Opening up new frontiers for young people and refugees in agribusiness
The Food and Agriculture Organization of the United Nations (FAO) sub-regional office for East Africa and Agricycle Global Inc. have agreed to work together to foster youth groups in Kenya, and refugees and host communities in Uganda in developing fruit and vegetable value chains. .
Areas of collaboration include capacity building for youth in fruit and vegetable value chain development; od safety standards and agribusiness related to fruits and vegetables; documentation of youth empowerment business models; transfer of knowledge and skills for the adoption of technologies and equipment for drying fruits; and publication of best practices.
Through this agreement, the selected beneficiaries will improve their access to the market, as well as to technology, such as solar dryers/dehydrators, and will obtain capacity building training on the quality control of their products. These interventions will eventually help them improve their income and livelihoods, contributing to decent rural (youth) employment and reduction of food waste and loss.
In signing the agreement, David Phiri, FAO Sub-Regional Coordinator for East Africa and Representative to the African Union and the United Nations Economic Commission for Africa, noted that youth employment in the food and agriculture sector in the subregion was a key area of focus given that youth constituted a large segment of the population.
“To address problems such as rural exodus, unemployment, and food and nutrition insecurity, it is essential to engage and invest in youth, and this is a priority for the subregion. In this sense, the collaboration with Agricycle Global Inc. would add value given its unique business model and its local presence in the target areas of FAO projects”, underlined Phiri.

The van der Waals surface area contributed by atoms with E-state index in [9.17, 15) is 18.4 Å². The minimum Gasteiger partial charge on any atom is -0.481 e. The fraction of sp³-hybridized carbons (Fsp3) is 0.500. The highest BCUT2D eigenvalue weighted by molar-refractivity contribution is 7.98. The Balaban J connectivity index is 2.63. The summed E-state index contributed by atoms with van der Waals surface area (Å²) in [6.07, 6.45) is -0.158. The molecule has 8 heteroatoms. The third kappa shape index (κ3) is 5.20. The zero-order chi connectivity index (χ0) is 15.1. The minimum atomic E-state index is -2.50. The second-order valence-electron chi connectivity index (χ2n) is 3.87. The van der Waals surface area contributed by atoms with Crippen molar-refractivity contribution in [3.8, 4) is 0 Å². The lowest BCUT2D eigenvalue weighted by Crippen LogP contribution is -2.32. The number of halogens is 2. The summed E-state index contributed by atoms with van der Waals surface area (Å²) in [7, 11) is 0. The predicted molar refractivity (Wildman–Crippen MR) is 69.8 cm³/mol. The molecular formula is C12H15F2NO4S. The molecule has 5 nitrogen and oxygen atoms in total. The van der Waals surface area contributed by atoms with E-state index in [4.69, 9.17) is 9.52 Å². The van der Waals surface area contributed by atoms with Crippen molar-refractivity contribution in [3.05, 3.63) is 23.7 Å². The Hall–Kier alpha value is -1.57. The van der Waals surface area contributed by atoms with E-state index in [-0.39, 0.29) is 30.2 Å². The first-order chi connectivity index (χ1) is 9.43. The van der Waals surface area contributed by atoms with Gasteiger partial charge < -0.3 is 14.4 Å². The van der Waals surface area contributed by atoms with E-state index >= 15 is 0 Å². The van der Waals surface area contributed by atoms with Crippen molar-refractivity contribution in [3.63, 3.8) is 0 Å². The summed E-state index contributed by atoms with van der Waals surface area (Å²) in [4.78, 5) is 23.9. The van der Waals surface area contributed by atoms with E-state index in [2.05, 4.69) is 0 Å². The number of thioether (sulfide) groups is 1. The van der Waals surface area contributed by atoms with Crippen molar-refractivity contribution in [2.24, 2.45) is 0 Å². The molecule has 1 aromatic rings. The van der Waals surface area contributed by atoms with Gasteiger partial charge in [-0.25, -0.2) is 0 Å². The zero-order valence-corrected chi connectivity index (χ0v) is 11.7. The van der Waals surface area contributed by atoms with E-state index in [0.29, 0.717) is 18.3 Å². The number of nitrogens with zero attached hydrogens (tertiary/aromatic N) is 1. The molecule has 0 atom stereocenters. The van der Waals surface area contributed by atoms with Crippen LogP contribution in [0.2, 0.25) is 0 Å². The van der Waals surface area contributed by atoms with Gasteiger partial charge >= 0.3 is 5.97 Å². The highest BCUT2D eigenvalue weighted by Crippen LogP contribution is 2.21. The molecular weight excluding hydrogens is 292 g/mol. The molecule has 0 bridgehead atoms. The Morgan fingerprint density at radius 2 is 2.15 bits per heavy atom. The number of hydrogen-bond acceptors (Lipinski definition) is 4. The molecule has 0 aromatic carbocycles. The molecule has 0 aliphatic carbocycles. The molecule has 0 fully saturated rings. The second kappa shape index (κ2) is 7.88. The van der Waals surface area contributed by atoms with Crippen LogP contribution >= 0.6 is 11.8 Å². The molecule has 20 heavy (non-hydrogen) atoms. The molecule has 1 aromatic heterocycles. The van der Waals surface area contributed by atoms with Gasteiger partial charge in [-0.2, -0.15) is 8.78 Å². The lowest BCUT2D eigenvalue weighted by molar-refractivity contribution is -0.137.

Josh Shefner, Founder and CEO of Agricycle Global Inc., for his part, said that his Organization is a social enterprise whose goal is to eradicate extreme rural poverty, with a focus on providing women and youth with market-based solutions for the food waste. It offers markets for dehydrated tropical fruits and vegetables and fruit flours, and provides youth with technical knowledge and skills on how to use dehydrators and other equipment needed to safely dry fruits and vegetables.
“Women and youth have historically been excluded/discriminated against in the agricultural value chain, even though they have an important role to play in agri-food systems. Agricycle is here to change that, to include you, empower you and break down barriers by investing in inclusive economic growth. Our collaboration with the FAO will play an important role in ensuring that we deliver on our promise to be part of the fight to ensure that rural women, rural youth and refugees are economically empowered, capable of making decisions and knowing that they are seen”, he underlined. Shefner.
FAO collaborates with the private sector to generate transformational change and innovation, as well as measurable and sustainable impacts and benefits, to fulfill its aspiration of Leaving no one behind through sustainable, inclusive and resilient food systems for better production, better nutrition, a better environment and a better life. This partnership will amplify the collective efforts of multiple stakeholders and generate innovative country-owned and -led solutions to help target groups improve their livelihoods.